Not that any of this is easy given the context of an increasingly complex stakeholder environment. ‘There has been a huge proliferation in communication channels and stakeholders in recent years,’ says Paul Lockstone, managing director, corporate communications at Barclaycard. ‘There is a lot more media to deal with – online and offline, as well as specialist publications that have mushroomed in recent years and many of which are now purely digital.’
At the same time, he has seen a significant increase in different stakeholders groups, including single issue groups and regulators. ‘Barclays, and other major global banks, have all experienced that the outcomes of your interactions with regulators are much more visible,’ he says.
Overlaying all of that is social media, where engagement is vital to support the brand and where a rapid response is imperative. ‘This has given [corporate affairs] practitioners the opportunity to push reputation and brand management to the most senior levels of business,’ he says.
In addition, stakeholders are converging across different channels. An obvious example of this is the employee who is also the brand consumer or advocate. It is perhaps no surprise, therefore, that Chantal Tregear, who heads the corporate communications practice at Russell Reynolds Associates, has seen a noticeable recent shift in the senior communications role to include employee engagement, with many companies, she says, now prioritising the internal message over the external one.
‘The chief executive of 2015 appreciates, recognises and values, probably more than ever before, the role of internal communications,’ she says. ‘Without an authentic and credible vision and mission, where values and behaviours are integral to the culture of an organisation, and where the employee community is simply not on board with the business strategy, companies struggle to achieve competitive advantage.’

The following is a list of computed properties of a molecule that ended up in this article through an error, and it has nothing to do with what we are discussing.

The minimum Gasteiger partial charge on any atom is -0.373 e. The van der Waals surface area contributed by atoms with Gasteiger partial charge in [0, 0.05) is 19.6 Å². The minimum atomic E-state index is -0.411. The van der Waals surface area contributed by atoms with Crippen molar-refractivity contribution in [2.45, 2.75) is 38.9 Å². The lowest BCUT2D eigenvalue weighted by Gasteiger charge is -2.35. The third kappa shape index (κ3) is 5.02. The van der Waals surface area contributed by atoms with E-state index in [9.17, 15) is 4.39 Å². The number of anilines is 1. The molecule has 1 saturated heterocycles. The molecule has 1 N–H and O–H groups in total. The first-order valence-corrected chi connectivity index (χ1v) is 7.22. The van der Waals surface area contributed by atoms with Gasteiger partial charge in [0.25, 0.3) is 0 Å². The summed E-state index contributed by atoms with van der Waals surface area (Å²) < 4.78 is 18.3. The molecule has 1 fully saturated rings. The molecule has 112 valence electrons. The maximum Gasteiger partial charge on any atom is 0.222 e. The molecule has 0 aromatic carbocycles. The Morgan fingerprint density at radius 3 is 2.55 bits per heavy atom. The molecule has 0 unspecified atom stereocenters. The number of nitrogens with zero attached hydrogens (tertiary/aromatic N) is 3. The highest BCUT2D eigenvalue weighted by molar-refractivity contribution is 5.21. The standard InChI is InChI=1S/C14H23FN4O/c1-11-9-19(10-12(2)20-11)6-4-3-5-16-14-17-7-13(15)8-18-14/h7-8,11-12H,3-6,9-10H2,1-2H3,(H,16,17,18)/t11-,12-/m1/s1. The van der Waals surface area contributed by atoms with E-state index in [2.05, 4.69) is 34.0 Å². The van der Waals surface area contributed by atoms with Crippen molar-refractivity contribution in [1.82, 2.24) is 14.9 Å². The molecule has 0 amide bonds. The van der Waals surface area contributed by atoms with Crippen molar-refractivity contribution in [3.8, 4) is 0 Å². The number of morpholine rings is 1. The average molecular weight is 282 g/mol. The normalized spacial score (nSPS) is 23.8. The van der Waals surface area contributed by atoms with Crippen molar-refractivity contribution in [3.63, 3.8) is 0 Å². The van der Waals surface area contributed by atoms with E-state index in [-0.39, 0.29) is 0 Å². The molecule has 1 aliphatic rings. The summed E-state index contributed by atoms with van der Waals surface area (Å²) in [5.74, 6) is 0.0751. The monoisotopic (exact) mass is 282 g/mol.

Redfern agrees, adding: ‘We know younger people in particular expect the businesses they want to work for and purchase from to behave responsibly. Corporate reputation is the responsibility of everyone in a business, not just the communications team, but we have this focus which gives us a critical role to play in advising and influencing from the board to the frontline. And the internal audience is incredibly important as communicators of the business themselves.’
A MANY-HEADED BEAST?
What is perhaps most apparent is that corporate affairs has never before had such a broad and complex remit. In fact, amid the myriad responsibilities it can seem difficult to find any areas in which corporate affairs does not have some part to play.
Meighan, for instance, talks about corporate affairs taking on more responsibility for areas such as marketing, brand management, customer experience and commercial development. This all fits with the idea of the ‘increasing indivisibility of corporate and brand reputation’, as the Portland report puts it.